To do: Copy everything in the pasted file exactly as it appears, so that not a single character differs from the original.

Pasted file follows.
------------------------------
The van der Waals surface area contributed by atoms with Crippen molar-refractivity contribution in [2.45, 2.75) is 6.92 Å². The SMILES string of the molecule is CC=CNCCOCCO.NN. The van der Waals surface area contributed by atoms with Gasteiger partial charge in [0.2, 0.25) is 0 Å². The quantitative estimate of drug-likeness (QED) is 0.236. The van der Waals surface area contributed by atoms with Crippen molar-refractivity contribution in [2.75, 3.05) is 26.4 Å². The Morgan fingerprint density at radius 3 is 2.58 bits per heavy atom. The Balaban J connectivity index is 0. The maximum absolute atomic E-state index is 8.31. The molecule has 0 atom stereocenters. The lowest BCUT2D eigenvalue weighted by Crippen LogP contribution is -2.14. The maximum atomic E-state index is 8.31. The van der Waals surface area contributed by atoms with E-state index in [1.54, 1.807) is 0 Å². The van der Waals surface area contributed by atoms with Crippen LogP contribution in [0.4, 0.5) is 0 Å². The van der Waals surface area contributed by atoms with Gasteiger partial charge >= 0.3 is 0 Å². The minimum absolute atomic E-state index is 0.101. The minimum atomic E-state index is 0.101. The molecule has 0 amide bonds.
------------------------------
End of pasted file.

The van der Waals surface area contributed by atoms with Crippen molar-refractivity contribution in [2.45, 2.75) is 6.92 Å². The SMILES string of the molecule is CC=CNCCOCCO.NN. The van der Waals surface area contributed by atoms with Gasteiger partial charge in [0.2, 0.25) is 0 Å². The quantitative estimate of drug-likeness (QED) is 0.236. The van der Waals surface area contributed by atoms with Crippen molar-refractivity contribution in [2.75, 3.05) is 26.4 Å². The Morgan fingerprint density at radius 3 is 2.58 bits per heavy atom. The Balaban J connectivity index is 0. The maximum absolute atomic E-state index is 8.31. The molecule has 0 atom stereocenters. The lowest BCUT2D eigenvalue weighted by Crippen LogP contribution is -2.14. The maximum atomic E-state index is 8.31. The van der Waals surface area contributed by atoms with E-state index in [1.54, 1.807) is 0 Å². The van der Waals surface area contributed by atoms with Crippen LogP contribution in [0.4, 0.5) is 0 Å². The van der Waals surface area contributed by atoms with Gasteiger partial charge >= 0.3 is 0 Å². The minimum absolute atomic E-state index is 0.101. The minimum atomic E-state index is 0.101. The molecule has 0 amide bonds.